Importance of Vocabulary Practice Exercises (page 2)
Review the following concepts if needed:
Importance of Vocabulary Study Guide
The following three diagnostic questions will help you spot specific areas you need to concentrate on to have greater word power. There are no right or wrong answers; just try to complete the questions quickly and easily.
- Vocabulary Fluency: What Does That Word Mean?
- Using Synonyms: Do You Know Another Word?
- Using the Right Homonym: Is That Word Spelled Correctly?
- Ethan dropped his subway token down the street (great/grate) and suddenly had no way to get home.
- His day at the (beech/beach) had been loads of fun, but now he was really stuck.
- Wondering what to do, Ethan scraped the (souls/soles) of his flipflops along the curb nervously, waiting for inspiration to strike.
- If he remained (stationery/stationary) and kept hoping, then maybe a friend would come along and lend him an extra token.
- On the other hand, if he continued to (waist/waste) time standing still, he'd be in big trouble once he finally got home.
This question tests your ability to use antonyms, or words with opposite meanings. If you know what a word means, you should be able to supply its opposite very easily.
In the blank next to each word, write a word that means the opposite. Time: one minute
Was this question easy for you? Did you zoom through it? If so, you don't seem to have problems with fluency—the ability to find the right word easily in your vocabulary inventory. If you hesitated, or were stumped and unable to think of an opposite word, you'll need to pay particular attention to remembering the meanings of new words you learn. Be sure to practice carefully, using new words in conversation or written sentences.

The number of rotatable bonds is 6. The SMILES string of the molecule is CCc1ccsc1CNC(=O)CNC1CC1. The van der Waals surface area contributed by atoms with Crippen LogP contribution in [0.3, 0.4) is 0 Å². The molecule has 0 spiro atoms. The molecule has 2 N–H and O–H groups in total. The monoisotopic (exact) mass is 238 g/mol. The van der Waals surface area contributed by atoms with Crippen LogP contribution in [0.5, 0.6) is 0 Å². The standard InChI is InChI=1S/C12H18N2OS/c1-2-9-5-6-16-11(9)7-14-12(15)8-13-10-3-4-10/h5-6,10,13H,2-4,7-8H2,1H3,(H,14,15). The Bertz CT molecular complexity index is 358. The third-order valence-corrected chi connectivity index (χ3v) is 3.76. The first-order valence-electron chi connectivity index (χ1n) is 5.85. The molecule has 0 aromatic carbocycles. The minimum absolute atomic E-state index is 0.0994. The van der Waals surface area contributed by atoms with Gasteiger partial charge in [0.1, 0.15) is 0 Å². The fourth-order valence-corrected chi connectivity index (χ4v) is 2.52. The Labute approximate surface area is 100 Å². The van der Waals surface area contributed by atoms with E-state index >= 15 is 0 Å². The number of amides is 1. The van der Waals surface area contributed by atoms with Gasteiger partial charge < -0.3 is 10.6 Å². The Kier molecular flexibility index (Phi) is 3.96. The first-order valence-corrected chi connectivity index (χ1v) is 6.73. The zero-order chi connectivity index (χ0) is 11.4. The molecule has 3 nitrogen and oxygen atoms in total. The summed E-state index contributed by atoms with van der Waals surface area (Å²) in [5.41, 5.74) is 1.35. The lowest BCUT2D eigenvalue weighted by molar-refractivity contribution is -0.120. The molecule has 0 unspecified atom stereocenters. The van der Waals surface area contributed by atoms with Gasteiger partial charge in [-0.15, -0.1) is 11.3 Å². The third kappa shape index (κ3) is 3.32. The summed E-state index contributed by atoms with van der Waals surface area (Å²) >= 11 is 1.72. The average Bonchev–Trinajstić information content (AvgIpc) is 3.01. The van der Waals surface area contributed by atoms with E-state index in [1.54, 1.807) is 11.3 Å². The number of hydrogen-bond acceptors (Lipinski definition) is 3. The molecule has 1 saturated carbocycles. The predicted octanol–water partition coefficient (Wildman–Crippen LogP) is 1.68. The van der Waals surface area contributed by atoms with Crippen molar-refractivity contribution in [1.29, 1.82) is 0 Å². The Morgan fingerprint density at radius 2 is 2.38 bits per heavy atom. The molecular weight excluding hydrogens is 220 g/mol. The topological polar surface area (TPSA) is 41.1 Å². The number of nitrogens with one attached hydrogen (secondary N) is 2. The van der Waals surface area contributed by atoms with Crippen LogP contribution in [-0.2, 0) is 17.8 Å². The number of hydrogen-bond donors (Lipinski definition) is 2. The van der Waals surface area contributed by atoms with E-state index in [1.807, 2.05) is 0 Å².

Synonyms are words that have the same meaning. This question tests your ability to supply synonyms for sample words.
In the blank next to each word, write a word with a similar meaning. Remember, there may be more than one synonym. Write the first one that comes to your mind.
Time: one minute
How did you do? This question tested your ability to use synonyms, or words with similar (if not exactly identical) meanings. If this question was a breeze for you, you can be somewhat confident about your ability to find synonyms in your vocabulary inventory. This skill is important to reading comprehension as well as to writing. If you hesitated, or found it difficult to think of a synonym, you'll need to pay particular attention to acquiring new words. Your vocabulary may be weak and in need of some strengthening.
Homonyms are words that are pronounced the same way but have entirely different meanings.
Circle the correct word in each sentence.
Time: one minute.
If you found these questions easy to answer, you're probably a fairly good speller. But you can't be too careful. Some of the most common test-taking and essay-writing errors occur when students rush through their work and fail to double check their spelling. If you had to think hard to answer any of these questions, you'll need to pay special attention to spelling, which is a skill often overlooked in word power.
Practice: Finding Out What You Already Know
- Vocabulary Fluency. Possible antonyms (opposite words) include:
- Knowing Synonyms. Possible synonyms (same or very similar words include:
- Using the correct Homonym
sweet: sour, salty, bitter, spicy
different: same, similar, alike
asleep: awake, alert, waking, conscious
run: walk, stumble, hop, stand still
easy: difficult, hard, complicated
strange: odd, weird, alien, uncommon, unusual
rude: ill-behaved, ill-mannered, vulgar, inconsiderate, impolite
correct: right, appropriate, true, valid
enormous: large, gigantic, huge
rule: nouns: law, principle, regulation; verbs: legislate, reign, govern, run
Set Your Word Power Learning Goals
Now that you've completed these brief practice exercises, you should have an idea of which areas of vocabulary improvement you need to concentrate on. Is it spelling? Is it understanding word meaning? Is it knowing words well enough to use them casually in conversation and writing?
In the space below, list the areas you want to improve, and remember, deciding to improve in more than one area is certainly allowed!
My Word Power Goals
Lesson 1 Words You Should Now Know
- Kindergarten Sight Words List
- First Grade Sight Words List
- 10 Fun Activities for Children with Autism
- Grammar Lesson: Complete and Simple Predicates
- Definitions of Social Studies
- Child Development Theories
- Signs Your Child Might Have Asperger's Syndrome
- How to Practice Preschool Letter and Name Writing
- Social Cognitive Theory
- Curriculum Definition